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Rob Baillie

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16 years Oracle and counting. 10 years XP and laughing! A view on eXtreme Programming, PHP with Oracle and software rollout that actually worksRob Bailliehttp://www.blogger.com/profile/06513796097645814224noreply@blogger.comBlogger144125
Updated: 3 days 20 hours ago

Throw it away - Why you shouldn't keep your POC

Sat, 2014-12-13 04:26

"Proof of Concepts" are a vital part of many projects, particularly towards the beginning of the project lifecycle, or even in the pre-business case stages.

They are crucial for ensuring that facts are gathered before some particularly risk decisions are made.  Technical or functional, they can address many different concerns and each one can be different, but they all have one thing in common.  They serve to answer questions.

It can be tempting, whilst answering these questions to become attached to the code that you generate.

I would strongly argue that you should almost never keep the code that you build during a POC.  Certainly not to put into a production system.

I'd go so far as to say that planning to keep the code it is often damaging to the proof of concept; planning to throw the code away is liberating, more efficient and makes proof of concepts more effective by focussing the minds on the questions that require answers..

Why do we set out on a proof of concept?

The purpose of a proof of concept is to (by definition):

  * Prove:  Demonstrate the truth or existence of something by evidence or argument.
  * Concept: An idea, a plan or intention.

In most cases, the concept being proven is a technical one.  For example:
  * Will this language be suitable for building x?
  * Can I embed x inside y and get them talking to each other?
  * If I put product x on infrastructure y will it basically stand up?

They can also be functional, but the principles remain the same for both.

It's hard to imagine a proof of concept that cannot be phrased as one or more questions.  In a lot of cases I'd suggest that there's only really one important question with a number of ancillary questions that are used to build a body of evidence.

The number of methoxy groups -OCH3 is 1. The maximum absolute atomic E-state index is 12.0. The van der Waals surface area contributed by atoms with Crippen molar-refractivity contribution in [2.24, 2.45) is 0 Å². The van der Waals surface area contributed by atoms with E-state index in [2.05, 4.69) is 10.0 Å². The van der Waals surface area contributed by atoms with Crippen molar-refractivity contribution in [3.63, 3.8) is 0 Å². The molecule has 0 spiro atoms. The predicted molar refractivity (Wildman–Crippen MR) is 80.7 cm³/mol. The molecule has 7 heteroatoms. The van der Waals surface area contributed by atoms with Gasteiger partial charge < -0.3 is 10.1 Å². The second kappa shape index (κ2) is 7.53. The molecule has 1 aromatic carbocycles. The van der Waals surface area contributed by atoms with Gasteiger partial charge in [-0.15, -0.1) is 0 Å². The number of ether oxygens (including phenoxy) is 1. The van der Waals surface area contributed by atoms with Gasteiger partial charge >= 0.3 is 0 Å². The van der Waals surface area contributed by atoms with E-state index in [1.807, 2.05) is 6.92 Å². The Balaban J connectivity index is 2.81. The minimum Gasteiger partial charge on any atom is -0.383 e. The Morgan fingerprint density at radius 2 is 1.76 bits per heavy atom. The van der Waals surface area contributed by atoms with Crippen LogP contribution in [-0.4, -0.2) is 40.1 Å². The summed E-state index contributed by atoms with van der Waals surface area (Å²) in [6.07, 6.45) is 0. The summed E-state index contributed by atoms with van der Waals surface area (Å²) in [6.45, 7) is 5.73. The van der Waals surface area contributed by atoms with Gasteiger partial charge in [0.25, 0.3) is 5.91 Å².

The implication of embarking on a proof of concept is that when you start you don't know the answer to the questions you're asking.  If you *do* already know the answers, then the POC is of no value to you.

By extension, there is the implication that the questions posed require to be answered as soon as possible in order to support a decision.  If that's not the case then, again, the POC is probably not of value to you.

As such, the only thing that the POC should aim to achieve is to answer the question posed and to do so as quickly as possible.

This is quite different to what we set out to do in our normal software development process. 

We normally know the answer to the main question we're asking (How do we functionally provide a solution to this problem / take advantage of this opportunity), and most of the time is spent focussed on building something that is solid, performs well and generally good enough to live in a production environment - in essence, not answering the question, but producing software.

What process do we follow when embarking on a proof of concept?

Since the aim of a POC is distinct from what we normally set out to achieve, the process for a POC is intrinsically different to that for the development of a production system.

With the main question in mind, you often follow an almost scientific process.  You put forward a hypothesis, you set yourself tasks that are aimed at collecting evidence that will support or deny that hypothesis, you analyse the data, put forward a revised hypothesis and you start again.

You keep going round in this routine until you feel you have an answer to the question and enough evidence to back that answer up.  It is an entirely exploratory process.

Often, you will find that you spend days following avenues that don't lead anywhere, backtrack and reassess, following a zig-zag path through a minefield of wrong answers until you reach the end point.  In this kind of situation, the code you have produced is probably one of the most barnacle riddled messes you have every produced.

But that's OK.  The reason for the POC wasn't to build a codebase, it was to provide an answer to a question and a body of evidence that supports that answer.

To illustrate:

Will this language be suitable for building x?